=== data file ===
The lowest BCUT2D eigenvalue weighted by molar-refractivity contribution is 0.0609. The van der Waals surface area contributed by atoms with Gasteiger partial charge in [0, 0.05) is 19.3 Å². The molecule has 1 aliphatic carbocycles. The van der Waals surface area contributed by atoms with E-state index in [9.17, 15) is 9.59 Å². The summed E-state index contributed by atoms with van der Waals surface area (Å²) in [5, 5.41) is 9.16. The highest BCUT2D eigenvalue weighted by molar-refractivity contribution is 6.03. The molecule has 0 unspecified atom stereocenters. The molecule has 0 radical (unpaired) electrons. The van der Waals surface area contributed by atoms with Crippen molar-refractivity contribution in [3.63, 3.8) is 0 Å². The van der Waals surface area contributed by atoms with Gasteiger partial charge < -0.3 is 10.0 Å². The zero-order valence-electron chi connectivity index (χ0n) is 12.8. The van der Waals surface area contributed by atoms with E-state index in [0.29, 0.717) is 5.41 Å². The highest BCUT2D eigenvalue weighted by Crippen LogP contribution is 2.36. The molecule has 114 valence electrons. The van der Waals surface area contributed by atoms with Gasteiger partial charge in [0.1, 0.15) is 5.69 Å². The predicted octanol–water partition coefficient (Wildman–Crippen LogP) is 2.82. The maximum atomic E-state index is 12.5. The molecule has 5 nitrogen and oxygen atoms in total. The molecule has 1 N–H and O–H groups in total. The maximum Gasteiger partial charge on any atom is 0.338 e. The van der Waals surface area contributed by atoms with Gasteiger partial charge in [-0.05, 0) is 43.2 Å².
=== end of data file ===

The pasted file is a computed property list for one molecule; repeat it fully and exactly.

The lowest BCUT2D eigenvalue weighted by molar-refractivity contribution is 0.0609. The van der Waals surface area contributed by atoms with Gasteiger partial charge in [0, 0.05) is 19.3 Å². The molecule has 1 aliphatic carbocycles. The van der Waals surface area contributed by atoms with E-state index in [9.17, 15) is 9.59 Å². The summed E-state index contributed by atoms with van der Waals surface area (Å²) in [5, 5.41) is 9.16. The highest BCUT2D eigenvalue weighted by molar-refractivity contribution is 6.03. The molecule has 0 unspecified atom stereocenters. The molecule has 0 radical (unpaired) electrons. The van der Waals surface area contributed by atoms with Crippen molar-refractivity contribution in [3.63, 3.8) is 0 Å². The van der Waals surface area contributed by atoms with Gasteiger partial charge < -0.3 is 10.0 Å². The zero-order valence-electron chi connectivity index (χ0n) is 12.8. The van der Waals surface area contributed by atoms with E-state index in [0.29, 0.717) is 5.41 Å². The highest BCUT2D eigenvalue weighted by Crippen LogP contribution is 2.36. The molecule has 114 valence electrons. The van der Waals surface area contributed by atoms with Gasteiger partial charge in [0.1, 0.15) is 5.69 Å². The predicted octanol–water partition coefficient (Wildman–Crippen LogP) is 2.82. The maximum atomic E-state index is 12.5. The molecule has 5 nitrogen and oxygen atoms in total. The molecule has 1 N–H and O–H groups in total. The maximum Gasteiger partial charge on any atom is 0.338 e. The van der Waals surface area contributed by atoms with Gasteiger partial charge in [-0.05, 0) is 43.2 Å².